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Please give 3 more terms of the following sequence and the formula or method used, if possible:

1, 2/3, 2/3, 4/5, 16/15, 32/21, 16/7.......etc.

Thank you for any help.

 Jul 26, 2017
 #1
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+1

Please give 3 more terms of the following sequence and the formula or method used, if possible:

1, 2/3, 2/3, 4/5, 16/15, 32/21, 16/7.......etc.

Thank you for any help.

 

It is often difficult to see a pattern in such a sequence because the fractions have been reduced to their minimums. But a closer look shows that there is a simple pattern. The pattern follows this simple expression:

2^n / n(n+1), where n=term number. Since you already have 7 terms, then the next few terms will be:

2^8 / (8*9), 2^9 / (9*10), 2^10 / (10*11).....etc=256/72, 512/90, 1024/110.....etc., which when reduced, we get this: 32/9, 256/45,  512/55.......etc.

 Jul 26, 2017
 #2
avatar+21869 
+1

Please give 3 more terms of the following sequence and the formula or method used, if possible:

1, 2/3, 2/3, 4/5, 16/15, 32/21, 16/7.......etc.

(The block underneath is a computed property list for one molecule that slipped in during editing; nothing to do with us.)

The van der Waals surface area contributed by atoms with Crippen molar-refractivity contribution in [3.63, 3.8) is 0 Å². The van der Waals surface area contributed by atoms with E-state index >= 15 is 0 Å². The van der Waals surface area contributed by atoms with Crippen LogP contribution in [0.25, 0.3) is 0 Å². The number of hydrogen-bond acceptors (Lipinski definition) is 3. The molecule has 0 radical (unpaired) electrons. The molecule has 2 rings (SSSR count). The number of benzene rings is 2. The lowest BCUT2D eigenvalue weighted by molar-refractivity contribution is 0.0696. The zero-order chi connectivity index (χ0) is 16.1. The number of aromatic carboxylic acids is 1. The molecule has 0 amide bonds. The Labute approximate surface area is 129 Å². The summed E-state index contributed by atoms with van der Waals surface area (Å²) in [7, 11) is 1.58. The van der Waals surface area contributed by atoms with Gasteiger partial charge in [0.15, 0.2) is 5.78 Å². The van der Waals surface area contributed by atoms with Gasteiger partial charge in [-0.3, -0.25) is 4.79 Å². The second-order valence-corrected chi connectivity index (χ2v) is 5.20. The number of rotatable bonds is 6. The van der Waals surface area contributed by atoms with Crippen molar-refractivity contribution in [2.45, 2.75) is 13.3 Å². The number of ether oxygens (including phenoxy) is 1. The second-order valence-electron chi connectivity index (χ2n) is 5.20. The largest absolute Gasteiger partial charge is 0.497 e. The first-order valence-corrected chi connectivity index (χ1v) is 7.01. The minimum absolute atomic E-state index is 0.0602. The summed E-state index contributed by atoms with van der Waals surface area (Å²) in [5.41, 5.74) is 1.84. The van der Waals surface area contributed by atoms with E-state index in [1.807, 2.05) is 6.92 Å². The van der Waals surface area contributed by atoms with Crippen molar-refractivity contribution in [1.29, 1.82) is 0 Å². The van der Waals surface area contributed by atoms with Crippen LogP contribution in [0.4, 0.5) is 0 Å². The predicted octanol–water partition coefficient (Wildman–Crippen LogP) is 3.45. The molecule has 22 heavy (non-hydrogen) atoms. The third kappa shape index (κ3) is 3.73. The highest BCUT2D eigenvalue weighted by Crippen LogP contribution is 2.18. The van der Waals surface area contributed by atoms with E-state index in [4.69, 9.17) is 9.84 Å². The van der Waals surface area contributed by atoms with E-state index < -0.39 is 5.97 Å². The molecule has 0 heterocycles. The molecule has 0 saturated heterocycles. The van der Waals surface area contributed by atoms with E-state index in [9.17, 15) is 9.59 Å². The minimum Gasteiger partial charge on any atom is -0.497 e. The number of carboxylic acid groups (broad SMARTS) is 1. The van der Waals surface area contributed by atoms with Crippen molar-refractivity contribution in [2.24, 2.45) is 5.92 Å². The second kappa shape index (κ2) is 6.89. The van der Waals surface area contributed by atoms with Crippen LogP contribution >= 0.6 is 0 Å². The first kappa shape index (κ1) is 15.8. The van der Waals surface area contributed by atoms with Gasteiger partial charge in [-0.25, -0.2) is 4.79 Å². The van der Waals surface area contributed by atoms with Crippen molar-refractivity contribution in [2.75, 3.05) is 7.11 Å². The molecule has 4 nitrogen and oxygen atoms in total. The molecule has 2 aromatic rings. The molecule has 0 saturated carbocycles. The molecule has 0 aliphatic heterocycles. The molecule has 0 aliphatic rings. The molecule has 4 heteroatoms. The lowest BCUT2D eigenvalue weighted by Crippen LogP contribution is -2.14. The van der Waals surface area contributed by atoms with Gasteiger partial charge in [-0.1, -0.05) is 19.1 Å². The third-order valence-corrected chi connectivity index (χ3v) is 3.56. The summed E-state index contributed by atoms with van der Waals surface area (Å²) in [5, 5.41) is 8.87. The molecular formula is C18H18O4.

Recursive Sequence:

\(\begin{array}{|rcll|} \hline a_n &=& 2^n \cdot \frac{1}{n(n+1)} \\ a_{n+1} &=& 2^{n+1} \cdot \frac{1}{(n+1)(n+2)} \\\\ \frac{a_{n+1}} {a_n} &=& \frac{ 2^{n+1} \cdot \frac{1}{(n+1)(n+2)} } { 2^n \cdot \frac{1}{n(n+1)} } \\ \frac{a_{n+1}} {a_n} &=& 2^{n+1-n} \cdot \frac{n(n+1)} {(n+1)(n+2)} \\ \frac{a_{n+1}} {a_n} &=& 2 \cdot \frac{n} {(n+2)} \\ \frac{a_{n+1}} {a_n} &=& \frac{2n} {(n+2)} \\\\ \mathbf{ a_{n+1} }& \mathbf{=} & \mathbf{ a_n\cdot \frac{2n} {(n+2)} } \\ \hline \end{array}\)

 

\(\begin{array}{|rcll|} \hline a_7 &=& \frac{16}{7} \\\\ a_8 &=& \frac{16}{7} \cdot \frac{2\cdot 7} {(7+2)} \\ &=& \frac{16}{7} \cdot \frac{2\cdot 7} {9} \\ &=& \frac{16\cdot 2}{9} \\ & \mathbf{=} & \mathbf{ \frac{32}{9} } \\\\ a_9 &=& \frac{32}{9} \cdot \frac{2\cdot 8} {(8+2)} \\ &=& \frac{32}{9} \cdot \frac{16} {10} \\ &=& \frac{16\cdot 16}{9\cdot 5} \\ & \mathbf{=} & \mathbf{ \frac{256}{45} } \\\\ a_{10} &=& \frac{256}{45} \cdot \frac{2\cdot 9} {(9+2)} \\ &=& \frac{256}{5\cdot 9} \cdot \frac{2\cdot 9} {11} \\ &=& \frac{256\cdot 2}{5\cdot 11} \\ & \mathbf{=} & \mathbf{ \frac{512}{55} } \\ \hline \end{array}\)

 

laugh

 Jul 27, 2017

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